Integrated approach between patient, family & health


care professionals

HYPEROSMOLAR HYPERGLYCEMIC STATE

- Dr. D. Sudeepta Rao

Hyperosmolar Hyperglycemic State


Dr Sudeepta Rao, PG 2nd yr Gen Med DCMS

Introduction
Hyperosmolar hyperglycemic state (HHS) and diabetic ketoacidosis (DKA) represent two distinct metabolic derangements manifested by insulin deficiency and severe hyperglycemia DKA is defined as the presence of all three of the following: (i) hyperglycemia (glucose >250 mg/dL), (ii) ketosis, and (iii) acidemia (pH <7.3) . HHS is characterized by severe hyperglycemia and hyperosmolarity. HHS and DKA are not mutually exclusive but rather two conditions that both result from some degree of insulin deficiency. They can and often do occur simultaneously

Incidence of DKA 1980-2003

Mortality rate of DKA 1980-2001

Introduction
Age adjusted mortality rates in the U.S. have dropped by 22% between 1980 and 2001 Contrary to DKA mortality, the mortality rate of HHS has remained high, ~ 15%, compared to less than 5% in patients with DKA Severe dehydration, older age, and the presence of comorbid conditions in patients with HHS, account for the higher mortality in these patients .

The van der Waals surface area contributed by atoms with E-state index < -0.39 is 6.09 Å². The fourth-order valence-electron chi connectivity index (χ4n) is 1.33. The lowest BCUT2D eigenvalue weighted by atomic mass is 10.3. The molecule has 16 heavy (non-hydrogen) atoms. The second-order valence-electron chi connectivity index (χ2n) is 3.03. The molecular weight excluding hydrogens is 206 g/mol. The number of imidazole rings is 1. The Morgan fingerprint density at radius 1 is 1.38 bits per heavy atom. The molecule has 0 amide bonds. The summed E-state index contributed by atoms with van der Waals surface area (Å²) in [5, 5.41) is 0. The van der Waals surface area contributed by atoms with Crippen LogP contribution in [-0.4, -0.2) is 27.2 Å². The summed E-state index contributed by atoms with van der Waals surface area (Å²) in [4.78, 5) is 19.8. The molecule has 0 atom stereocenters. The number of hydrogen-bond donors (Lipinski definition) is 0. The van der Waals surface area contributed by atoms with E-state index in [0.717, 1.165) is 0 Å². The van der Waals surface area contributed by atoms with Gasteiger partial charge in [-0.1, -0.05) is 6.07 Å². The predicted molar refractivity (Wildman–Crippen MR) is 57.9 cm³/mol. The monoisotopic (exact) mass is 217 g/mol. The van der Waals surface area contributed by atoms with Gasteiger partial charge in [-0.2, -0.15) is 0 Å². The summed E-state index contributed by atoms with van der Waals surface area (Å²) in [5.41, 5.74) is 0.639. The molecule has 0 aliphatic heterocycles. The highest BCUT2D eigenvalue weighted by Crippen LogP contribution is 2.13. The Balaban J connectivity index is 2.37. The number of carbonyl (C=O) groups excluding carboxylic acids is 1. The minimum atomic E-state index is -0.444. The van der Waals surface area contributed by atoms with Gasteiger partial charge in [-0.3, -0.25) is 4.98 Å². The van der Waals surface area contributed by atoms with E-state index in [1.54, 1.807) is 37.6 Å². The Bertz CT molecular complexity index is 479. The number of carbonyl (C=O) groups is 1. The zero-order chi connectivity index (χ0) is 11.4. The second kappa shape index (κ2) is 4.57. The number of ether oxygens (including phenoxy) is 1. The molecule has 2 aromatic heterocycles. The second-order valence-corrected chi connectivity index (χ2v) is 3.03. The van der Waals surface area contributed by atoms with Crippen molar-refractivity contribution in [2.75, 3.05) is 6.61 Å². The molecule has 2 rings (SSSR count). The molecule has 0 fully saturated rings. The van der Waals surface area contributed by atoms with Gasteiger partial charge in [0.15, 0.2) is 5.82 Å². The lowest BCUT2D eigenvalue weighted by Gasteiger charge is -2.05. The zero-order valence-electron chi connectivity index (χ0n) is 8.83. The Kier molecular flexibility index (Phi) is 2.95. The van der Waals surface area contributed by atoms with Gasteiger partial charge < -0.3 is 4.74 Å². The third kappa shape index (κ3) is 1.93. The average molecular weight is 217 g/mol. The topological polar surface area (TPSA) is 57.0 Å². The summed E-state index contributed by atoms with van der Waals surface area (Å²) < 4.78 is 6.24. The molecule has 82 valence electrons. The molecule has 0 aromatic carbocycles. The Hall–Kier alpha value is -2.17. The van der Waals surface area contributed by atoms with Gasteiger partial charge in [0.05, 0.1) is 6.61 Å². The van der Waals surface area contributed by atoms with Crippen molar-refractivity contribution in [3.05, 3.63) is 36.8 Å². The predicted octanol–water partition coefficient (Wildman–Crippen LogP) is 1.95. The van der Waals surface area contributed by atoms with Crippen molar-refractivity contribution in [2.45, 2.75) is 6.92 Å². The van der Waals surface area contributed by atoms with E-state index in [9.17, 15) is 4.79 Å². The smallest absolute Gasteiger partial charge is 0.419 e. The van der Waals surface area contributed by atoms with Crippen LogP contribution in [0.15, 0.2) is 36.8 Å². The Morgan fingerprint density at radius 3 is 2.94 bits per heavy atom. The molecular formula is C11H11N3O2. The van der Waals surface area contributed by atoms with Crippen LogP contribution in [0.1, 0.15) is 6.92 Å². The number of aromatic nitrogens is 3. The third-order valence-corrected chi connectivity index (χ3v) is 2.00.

Definitions
DKA consists of the biochemical triad of hyperglycemia, ketonemia and metabolic high anion gap acidosis The term hyperglycemic hyperosmolar nonketotic coma has been replaced with the term hyperglycemic hyperosmolar state (HHS) 1)the hyperglycemic hyperosmolar state may consist of moderate to variable degrees of clinical ketosis detected by nitroprusside method and 2) alterations in consciousness may often be present without coma .

Pathophysiology
The underlying defects in DKA and HHS are 1) reduced net effective action of circulating insulin as a result of decreased insulin secretion (DKA) or ineffective action of insulin in HHS 2) elevated levels of counterregulatory hormones: glucagon, catecholamines , cortisol, and growth hormone, resulting in increased hepatic glucose production and impaired glucose utilization in peripheral tissues 3) dehydration and electrolytes abnormalities mainly due to osmotic diuresis caused by glycosuria 4) If insulin deficiency is severe enough, ketosis and ultimately acidosis develop .

Pathophysiology
In HHS: 1) there is enough insulin to prevent lipolysis and ketogenesis but not adequate to cause glucose utilization (as it takes 1/10 as much insulin to suppress lipolysis as it does to stimulate glucose utilization) 2) possible smaller increases in counterregulatory hormones